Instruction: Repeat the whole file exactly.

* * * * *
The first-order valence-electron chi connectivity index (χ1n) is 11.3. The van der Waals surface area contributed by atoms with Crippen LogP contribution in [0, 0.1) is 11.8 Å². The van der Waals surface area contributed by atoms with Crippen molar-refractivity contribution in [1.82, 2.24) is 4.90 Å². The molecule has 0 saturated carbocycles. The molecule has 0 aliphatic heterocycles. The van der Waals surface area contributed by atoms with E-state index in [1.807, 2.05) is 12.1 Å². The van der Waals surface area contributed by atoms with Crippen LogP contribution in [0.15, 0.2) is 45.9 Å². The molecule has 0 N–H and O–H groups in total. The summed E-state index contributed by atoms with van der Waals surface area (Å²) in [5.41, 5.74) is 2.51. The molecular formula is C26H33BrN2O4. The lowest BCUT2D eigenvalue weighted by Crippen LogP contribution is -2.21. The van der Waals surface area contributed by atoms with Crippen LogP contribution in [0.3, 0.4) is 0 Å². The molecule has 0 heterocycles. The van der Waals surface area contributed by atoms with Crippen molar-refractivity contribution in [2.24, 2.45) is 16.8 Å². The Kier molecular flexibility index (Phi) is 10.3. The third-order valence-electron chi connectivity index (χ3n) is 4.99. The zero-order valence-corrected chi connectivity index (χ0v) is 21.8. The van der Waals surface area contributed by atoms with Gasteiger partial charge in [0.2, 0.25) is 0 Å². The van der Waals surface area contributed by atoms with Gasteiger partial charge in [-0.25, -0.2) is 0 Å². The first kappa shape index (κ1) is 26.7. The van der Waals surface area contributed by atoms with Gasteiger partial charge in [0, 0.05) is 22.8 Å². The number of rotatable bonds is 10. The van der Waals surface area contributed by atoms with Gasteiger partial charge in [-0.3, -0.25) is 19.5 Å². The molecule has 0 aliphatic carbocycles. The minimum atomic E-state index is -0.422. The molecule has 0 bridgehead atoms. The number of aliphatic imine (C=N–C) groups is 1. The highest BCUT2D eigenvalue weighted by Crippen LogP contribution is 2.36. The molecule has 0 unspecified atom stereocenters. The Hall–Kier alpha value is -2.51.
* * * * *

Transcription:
The first-order valence-electron chi connectivity index (χ1n) is 11.3. The van der Waals surface area contributed by atoms with Crippen LogP contribution in [0, 0.1) is 11.8 Å². The van der Waals surface area contributed by atoms with Crippen molar-refractivity contribution in [1.82, 2.24) is 4.90 Å². The molecule has 0 saturated carbocycles. The molecule has 0 aliphatic heterocycles. The van der Waals surface area contributed by atoms with E-state index in [1.807, 2.05) is 12.1 Å². The van der Waals surface area contributed by atoms with Crippen LogP contribution in [0.15, 0.2) is 45.9 Å². The molecule has 0 N–H and O–H groups in total. The summed E-state index contributed by atoms with van der Waals surface area (Å²) in [5.41, 5.74) is 2.51. The molecular formula is C26H33BrN2O4. The lowest BCUT2D eigenvalue weighted by Crippen LogP contribution is -2.21. The van der Waals surface area contributed by atoms with Crippen LogP contribution in [0.3, 0.4) is 0 Å². The molecule has 0 heterocycles. The van der Waals surface area contributed by atoms with Crippen molar-refractivity contribution in [2.24, 2.45) is 16.8 Å². The Kier molecular flexibility index (Phi) is 10.3. The third-order valence-electron chi connectivity index (χ3n) is 4.99. The zero-order valence-corrected chi connectivity index (χ0v) is 21.8. The van der Waals surface area contributed by atoms with Gasteiger partial charge in [0.2, 0.25) is 0 Å². The van der Waals surface area contributed by atoms with Gasteiger partial charge in [-0.25, -0.2) is 0 Å². The first kappa shape index (κ1) is 26.7. The van der Waals surface area contributed by atoms with Gasteiger partial charge in [0, 0.05) is 22.8 Å². The number of rotatable bonds is 10. The van der Waals surface area contributed by atoms with Gasteiger partial charge in [-0.3, -0.25) is 19.5 Å². The molecule has 0 aliphatic carbocycles. The minimum atomic E-state index is -0.422. The molecule has 0 bridgehead atoms. The number of aliphatic imine (C=N–C) groups is 1. The highest BCUT2D eigenvalue weighted by Crippen LogP contribution is 2.36. The molecule has 0 unspecified atom stereocenters. The Hall–Kier alpha value is -2.51.